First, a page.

The transformation might surprise longtime donors who continue to give to HIAS in gratitude for everything the organization did for their parents, grandparents and great-grandparents, as well as those who left money in ongoing estate and legacy gifts.

‘Helping individuals and unifying families’

The Hebrew Immigrant Aid Society was founded for the express purpose of helping Jewish refugees establish new lives in the United States in the form of housing, English lessons, job training, schools for their children, even furniture and kitchen appliances.

Over the last 130-plus years, some 4.5 million immigrants have received HIAS services, including the grandparents and great-grandparents of many American Jews.

From the years of peak Jewish immigration in the late 19th and early 20th centuries to settling survivors of the Holocaust and displaced persons a generation later to the outpouring of Soviet Jews in the 1990s, HIAS was relied upon by generations of Jewish refugees seeking to make a new home in America.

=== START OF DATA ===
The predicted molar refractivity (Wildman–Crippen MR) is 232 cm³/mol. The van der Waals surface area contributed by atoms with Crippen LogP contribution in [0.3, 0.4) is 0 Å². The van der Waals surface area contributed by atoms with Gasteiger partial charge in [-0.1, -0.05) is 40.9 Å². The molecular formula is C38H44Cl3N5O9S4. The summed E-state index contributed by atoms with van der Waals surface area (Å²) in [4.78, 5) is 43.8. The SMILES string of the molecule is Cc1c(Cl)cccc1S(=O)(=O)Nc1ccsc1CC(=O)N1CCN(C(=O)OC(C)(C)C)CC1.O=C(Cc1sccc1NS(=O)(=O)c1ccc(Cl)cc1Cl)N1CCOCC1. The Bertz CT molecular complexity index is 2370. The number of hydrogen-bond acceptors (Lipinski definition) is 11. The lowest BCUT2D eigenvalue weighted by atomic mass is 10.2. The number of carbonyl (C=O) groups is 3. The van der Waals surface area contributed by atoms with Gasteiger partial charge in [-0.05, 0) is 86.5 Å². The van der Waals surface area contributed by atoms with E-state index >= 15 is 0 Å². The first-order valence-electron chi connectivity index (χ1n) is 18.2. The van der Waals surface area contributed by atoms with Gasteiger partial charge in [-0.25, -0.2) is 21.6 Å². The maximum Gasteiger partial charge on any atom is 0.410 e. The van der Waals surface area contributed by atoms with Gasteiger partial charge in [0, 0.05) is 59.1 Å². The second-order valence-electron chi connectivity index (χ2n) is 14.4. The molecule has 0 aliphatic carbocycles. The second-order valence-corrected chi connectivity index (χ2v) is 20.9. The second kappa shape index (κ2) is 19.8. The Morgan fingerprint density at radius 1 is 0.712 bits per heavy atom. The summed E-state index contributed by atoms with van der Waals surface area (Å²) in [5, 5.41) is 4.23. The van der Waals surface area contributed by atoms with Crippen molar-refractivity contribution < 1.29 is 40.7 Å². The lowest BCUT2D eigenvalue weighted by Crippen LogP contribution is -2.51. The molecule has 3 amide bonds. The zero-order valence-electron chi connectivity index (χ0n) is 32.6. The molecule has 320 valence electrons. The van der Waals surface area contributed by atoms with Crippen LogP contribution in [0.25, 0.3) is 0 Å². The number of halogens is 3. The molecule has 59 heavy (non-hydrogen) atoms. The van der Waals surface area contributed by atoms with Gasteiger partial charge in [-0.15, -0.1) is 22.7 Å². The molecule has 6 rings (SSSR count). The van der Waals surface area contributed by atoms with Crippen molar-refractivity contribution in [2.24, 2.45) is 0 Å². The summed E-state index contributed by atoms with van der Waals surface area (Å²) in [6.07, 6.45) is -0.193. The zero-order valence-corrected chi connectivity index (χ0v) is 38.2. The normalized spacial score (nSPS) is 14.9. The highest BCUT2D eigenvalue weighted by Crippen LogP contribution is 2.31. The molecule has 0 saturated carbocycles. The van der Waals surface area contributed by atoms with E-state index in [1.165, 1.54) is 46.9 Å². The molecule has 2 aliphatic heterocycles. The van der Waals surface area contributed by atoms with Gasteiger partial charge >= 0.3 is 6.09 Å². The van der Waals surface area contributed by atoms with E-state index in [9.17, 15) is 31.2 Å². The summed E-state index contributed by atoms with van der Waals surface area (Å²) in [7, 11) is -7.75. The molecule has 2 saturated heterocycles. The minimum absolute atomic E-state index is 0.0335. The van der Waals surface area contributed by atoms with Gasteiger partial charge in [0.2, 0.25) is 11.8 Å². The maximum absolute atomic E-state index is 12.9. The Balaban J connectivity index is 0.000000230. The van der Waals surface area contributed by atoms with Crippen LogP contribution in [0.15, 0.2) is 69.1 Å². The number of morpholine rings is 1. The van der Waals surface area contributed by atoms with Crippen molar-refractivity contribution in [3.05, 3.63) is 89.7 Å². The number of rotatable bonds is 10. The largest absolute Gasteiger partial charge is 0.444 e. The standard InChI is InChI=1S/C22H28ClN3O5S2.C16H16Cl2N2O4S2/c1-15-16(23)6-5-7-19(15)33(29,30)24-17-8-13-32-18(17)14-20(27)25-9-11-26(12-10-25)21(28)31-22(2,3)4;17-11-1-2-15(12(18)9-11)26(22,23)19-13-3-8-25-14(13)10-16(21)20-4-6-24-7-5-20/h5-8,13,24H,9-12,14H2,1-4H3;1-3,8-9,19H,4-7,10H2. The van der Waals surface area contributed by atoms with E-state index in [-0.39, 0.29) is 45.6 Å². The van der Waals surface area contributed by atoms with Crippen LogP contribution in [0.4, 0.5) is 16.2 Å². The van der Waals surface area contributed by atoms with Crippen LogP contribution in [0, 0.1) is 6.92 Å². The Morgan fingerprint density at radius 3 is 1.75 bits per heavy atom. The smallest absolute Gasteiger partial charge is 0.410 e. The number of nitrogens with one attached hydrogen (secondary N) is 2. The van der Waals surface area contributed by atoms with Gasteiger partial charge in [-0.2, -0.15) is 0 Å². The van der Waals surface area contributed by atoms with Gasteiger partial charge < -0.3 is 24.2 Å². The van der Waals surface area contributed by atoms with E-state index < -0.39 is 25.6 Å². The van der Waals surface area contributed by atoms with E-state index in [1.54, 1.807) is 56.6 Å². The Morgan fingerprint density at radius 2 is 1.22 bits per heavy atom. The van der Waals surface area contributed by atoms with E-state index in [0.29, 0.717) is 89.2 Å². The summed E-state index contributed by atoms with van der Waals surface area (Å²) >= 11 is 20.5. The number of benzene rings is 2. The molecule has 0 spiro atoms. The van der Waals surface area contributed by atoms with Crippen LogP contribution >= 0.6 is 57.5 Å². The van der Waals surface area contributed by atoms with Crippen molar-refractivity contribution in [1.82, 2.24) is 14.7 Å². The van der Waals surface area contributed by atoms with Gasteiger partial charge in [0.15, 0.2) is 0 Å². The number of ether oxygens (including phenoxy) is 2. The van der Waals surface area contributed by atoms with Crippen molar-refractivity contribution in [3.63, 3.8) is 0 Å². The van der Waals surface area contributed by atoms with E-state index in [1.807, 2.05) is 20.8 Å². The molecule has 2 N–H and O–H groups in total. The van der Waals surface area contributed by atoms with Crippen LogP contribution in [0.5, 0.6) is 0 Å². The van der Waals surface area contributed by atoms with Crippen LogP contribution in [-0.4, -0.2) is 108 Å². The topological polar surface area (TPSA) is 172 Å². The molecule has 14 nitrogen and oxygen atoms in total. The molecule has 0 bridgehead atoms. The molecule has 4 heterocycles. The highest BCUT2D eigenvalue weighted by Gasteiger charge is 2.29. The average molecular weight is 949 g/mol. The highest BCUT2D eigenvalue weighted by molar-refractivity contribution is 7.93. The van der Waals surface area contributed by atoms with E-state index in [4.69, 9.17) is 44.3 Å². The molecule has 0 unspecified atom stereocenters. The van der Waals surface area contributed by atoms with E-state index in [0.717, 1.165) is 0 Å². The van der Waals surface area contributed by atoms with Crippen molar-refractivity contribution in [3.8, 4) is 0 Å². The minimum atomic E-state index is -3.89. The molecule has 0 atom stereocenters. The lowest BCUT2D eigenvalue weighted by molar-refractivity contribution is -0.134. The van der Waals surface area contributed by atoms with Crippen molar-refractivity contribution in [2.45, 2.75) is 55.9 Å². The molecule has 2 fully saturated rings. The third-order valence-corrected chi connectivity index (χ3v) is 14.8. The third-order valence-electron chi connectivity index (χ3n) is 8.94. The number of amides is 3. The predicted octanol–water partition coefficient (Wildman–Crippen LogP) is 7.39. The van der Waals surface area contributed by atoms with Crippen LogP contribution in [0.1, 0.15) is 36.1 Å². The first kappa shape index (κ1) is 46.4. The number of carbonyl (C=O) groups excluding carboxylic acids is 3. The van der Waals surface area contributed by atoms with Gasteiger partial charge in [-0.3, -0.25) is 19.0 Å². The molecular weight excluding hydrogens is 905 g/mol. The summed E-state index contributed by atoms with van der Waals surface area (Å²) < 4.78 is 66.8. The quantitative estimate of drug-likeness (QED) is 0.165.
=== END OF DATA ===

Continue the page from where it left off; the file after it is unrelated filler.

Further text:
In the last few years, few Jewish refugees have sought asylum in America (the U.S. State Department puts the 2019 Jewish refugee entry number at 37) and the organization, with its $80 million budget, has been resettling thousands of mostly non-Jews.

I have no doubt that HIAS once did amazing work—in the early decades of Jewish immigration, the Holocaust years, with Russian resettlement, helping individuals and unifying families,” says Jonathan Sarna, the Joseph H. and Belle R. Braun Professor of American Jewish History at Brandeis University and author of American Judaism, among other titles. But today’s HIAS “is a complicated issue for the Jewish community,” he says.

“There are certainly Jews who support HIAS,” Sarna adds, suggesting that many of them look at a Muslim Syrian refugee and say, “That was my father, my grandmother or my great-grandfather 100 or 70 or 30 years ago. I need to help him.”

On the other hand, although settling Muslims in significant numbers in the United States “may be  ethical and upright,” adds Sarna, “when there are more Muslims than Jews in America, these are the policies that will have made that happen.”

And a key question remains: Is the Jewish community genuinely interested in seeing a limited amount of philanthropic dollars that could be going to distinctly Jewish causes going instead towards the resettlement of Christians and Muslims?